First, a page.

My kind of Environment Management has no Trees

Its a fairly standard question – so whats do you do as a job?

Outside of very specific circles, the answer I give usually has one of two responses.

          “Oh what – like trees and climate change?” (resigned sigh)

or if I am lucky,

          “Oh that’s something to do with IT right?” (brief start of surprise from me).

Yes that right! I manage test environments for a major retailer… oh you’ve gone.

For those that stick around long enough my favourite analogy is ‘an Air Traffic Controller for IT environments.’ It was a term I first saw mentioned over on the Plutora blog:  The Definitive Hiring Guide for Test Environment Managers 

Think of a test environment manager as an “air traffic controller” for environments and databases required to test and qualify software for release to production. This job is one focused primarily on tracking and scheduling, but it also involves integrating a number of conflicting inputs to support testing across multiple generations of interconnected systems. A test environment manager balances budgets with timelines and other constraints to give developers the systems they need to ensure that software works as designed in production.

NB: This analogy is not intended to belittle actual Air Traffic Controllers (they stop planes crashing into each other and killing a lot of people after all). There are just certain similarities when it comes to the complex interdependencies that both roles have to juggle.

The thing that draws me to the job is the thing that makes it very niche – the sheer breadth of the role. It the ideal job for a candidate that thrives on doing a bit of everything. Project, Release, Change, Configuration, Strategy, Access, Quality and Data Management are all elements of my role. You need to be able to talk to stakeholders at the right levels – enough technical knowledge to talk to an engineer and business savvy enough to be able de-jargonise for business leaders. It’s a role that requires both reductionist (going down to the details) and holistic (the big picture) thought processes. You need to be able to replan on the fly and also plan far into the future – often in the same conversation.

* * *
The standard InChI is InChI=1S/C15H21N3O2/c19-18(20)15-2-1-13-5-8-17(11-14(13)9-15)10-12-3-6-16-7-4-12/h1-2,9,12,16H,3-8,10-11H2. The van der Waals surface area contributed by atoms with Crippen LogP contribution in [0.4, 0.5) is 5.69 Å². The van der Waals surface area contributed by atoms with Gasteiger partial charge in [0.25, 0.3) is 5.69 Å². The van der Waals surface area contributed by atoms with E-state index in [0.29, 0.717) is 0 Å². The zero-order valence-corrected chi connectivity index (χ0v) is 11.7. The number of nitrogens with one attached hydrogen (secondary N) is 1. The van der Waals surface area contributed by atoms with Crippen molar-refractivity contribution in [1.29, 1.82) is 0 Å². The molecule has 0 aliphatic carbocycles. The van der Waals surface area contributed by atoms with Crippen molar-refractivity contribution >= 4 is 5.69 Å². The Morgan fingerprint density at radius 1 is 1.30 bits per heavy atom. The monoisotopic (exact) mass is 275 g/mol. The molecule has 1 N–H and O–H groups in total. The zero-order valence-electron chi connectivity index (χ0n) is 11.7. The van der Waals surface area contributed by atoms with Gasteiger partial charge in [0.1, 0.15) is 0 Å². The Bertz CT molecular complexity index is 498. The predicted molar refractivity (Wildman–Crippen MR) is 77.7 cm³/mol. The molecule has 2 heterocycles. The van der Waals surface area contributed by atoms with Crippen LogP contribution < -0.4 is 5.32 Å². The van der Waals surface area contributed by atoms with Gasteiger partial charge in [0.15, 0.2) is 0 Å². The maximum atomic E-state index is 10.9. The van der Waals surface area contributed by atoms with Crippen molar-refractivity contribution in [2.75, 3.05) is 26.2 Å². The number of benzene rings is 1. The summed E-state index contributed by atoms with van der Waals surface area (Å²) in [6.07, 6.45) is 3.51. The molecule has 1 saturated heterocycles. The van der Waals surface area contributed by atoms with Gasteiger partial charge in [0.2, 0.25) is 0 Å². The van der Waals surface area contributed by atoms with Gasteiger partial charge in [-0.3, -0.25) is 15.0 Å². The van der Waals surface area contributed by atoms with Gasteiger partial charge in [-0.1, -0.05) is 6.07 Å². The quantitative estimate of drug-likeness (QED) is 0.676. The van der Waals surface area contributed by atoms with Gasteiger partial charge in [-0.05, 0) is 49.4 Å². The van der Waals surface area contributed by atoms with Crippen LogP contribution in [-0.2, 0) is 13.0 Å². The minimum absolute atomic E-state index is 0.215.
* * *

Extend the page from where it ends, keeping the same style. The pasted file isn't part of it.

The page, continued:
3 thoughts on “My kind of Environment Management has no Trees

  1. Hello. Thank you for following. I am slightly bemused after your explanation, but yes it sounds like it could be a fascinating job. “Environment management” would have had me thinking of trees, too, and decision trees don’t really count…

    You are making the tests work while limiting costs. I know a bit about Department of Work and Pensions computer systems fouling up, so wish you well.

    Please pop over and comment. I get followed all the time. I wonder how many of my 1376 followers actually read anything I write.


  2. Hi. Thanks for reading! Environments Management is a (relatively) niche discipline – in my experience every company takes a different approach so you can find yourself dragged into a very wide variety of work!

    Having worked both private and public sector I have seen plenty of ‘foul ups’ that could have been prevented by someone taking a more holistic ‘whole IT system’ approach in testing – the mess ups usually occur when the business does not realise the complexity of their own systems. Their ‘tiny change’ can turn into a complete disaster if it has a number of other applications depending on it. A good analogy is the Butterfly Effect in Chaos Theory; a butterfly flaps its wings in New York and causes a Hurricane in China. Its part of my job to prevent that happening (the release disaster – not the Hurricane…)


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